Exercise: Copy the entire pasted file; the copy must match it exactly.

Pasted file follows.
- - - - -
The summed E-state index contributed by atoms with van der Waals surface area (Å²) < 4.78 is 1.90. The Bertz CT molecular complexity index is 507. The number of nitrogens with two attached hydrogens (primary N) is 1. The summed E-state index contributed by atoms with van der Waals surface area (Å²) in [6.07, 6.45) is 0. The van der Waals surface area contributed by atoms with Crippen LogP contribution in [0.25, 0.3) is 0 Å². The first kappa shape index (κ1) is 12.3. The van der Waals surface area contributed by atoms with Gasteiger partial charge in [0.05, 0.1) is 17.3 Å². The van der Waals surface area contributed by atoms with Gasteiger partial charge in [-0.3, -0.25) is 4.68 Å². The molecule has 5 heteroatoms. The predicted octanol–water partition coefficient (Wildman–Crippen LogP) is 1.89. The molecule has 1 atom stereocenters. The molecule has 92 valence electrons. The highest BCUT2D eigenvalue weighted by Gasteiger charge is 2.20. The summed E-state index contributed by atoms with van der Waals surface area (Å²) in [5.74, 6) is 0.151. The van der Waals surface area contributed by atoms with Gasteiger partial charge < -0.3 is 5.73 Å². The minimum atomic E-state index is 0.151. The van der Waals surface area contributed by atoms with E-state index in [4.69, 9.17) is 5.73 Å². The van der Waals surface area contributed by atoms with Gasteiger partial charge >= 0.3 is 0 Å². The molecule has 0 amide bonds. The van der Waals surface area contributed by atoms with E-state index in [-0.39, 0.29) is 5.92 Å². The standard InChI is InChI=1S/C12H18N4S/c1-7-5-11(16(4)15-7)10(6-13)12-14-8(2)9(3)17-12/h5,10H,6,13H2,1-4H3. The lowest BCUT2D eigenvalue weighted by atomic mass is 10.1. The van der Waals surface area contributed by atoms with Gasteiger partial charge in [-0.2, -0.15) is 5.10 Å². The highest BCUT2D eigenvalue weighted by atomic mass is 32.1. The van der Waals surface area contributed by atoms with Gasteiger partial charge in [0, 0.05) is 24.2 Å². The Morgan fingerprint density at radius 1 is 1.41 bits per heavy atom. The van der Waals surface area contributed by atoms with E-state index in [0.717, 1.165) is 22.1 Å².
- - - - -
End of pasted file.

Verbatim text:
The summed E-state index contributed by atoms with van der Waals surface area (Å²) < 4.78 is 1.90. The Bertz CT molecular complexity index is 507. The number of nitrogens with two attached hydrogens (primary N) is 1. The summed E-state index contributed by atoms with van der Waals surface area (Å²) in [6.07, 6.45) is 0. The van der Waals surface area contributed by atoms with Crippen LogP contribution in [0.25, 0.3) is 0 Å². The first kappa shape index (κ1) is 12.3. The van der Waals surface area contributed by atoms with Gasteiger partial charge in [0.05, 0.1) is 17.3 Å². The van der Waals surface area contributed by atoms with Gasteiger partial charge in [-0.3, -0.25) is 4.68 Å². The molecule has 5 heteroatoms. The predicted octanol–water partition coefficient (Wildman–Crippen LogP) is 1.89. The molecule has 1 atom stereocenters. The molecule has 92 valence electrons. The highest BCUT2D eigenvalue weighted by Gasteiger charge is 2.20. The summed E-state index contributed by atoms with van der Waals surface area (Å²) in [5.74, 6) is 0.151. The van der Waals surface area contributed by atoms with Gasteiger partial charge < -0.3 is 5.73 Å². The minimum atomic E-state index is 0.151. The van der Waals surface area contributed by atoms with E-state index in [4.69, 9.17) is 5.73 Å². The van der Waals surface area contributed by atoms with Gasteiger partial charge >= 0.3 is 0 Å². The molecule has 0 amide bonds. The van der Waals surface area contributed by atoms with E-state index in [-0.39, 0.29) is 5.92 Å². The standard InChI is InChI=1S/C12H18N4S/c1-7-5-11(16(4)15-7)10(6-13)12-14-8(2)9(3)17-12/h5,10H,6,13H2,1-4H3. The lowest BCUT2D eigenvalue weighted by atomic mass is 10.1. The van der Waals surface area contributed by atoms with Gasteiger partial charge in [-0.2, -0.15) is 5.10 Å². The highest BCUT2D eigenvalue weighted by atomic mass is 32.1. The van der Waals surface area contributed by atoms with Gasteiger partial charge in [0, 0.05) is 24.2 Å². The Morgan fingerprint density at radius 1 is 1.41 bits per heavy atom. The van der Waals surface area contributed by atoms with E-state index in [0.717, 1.165) is 22.1 Å².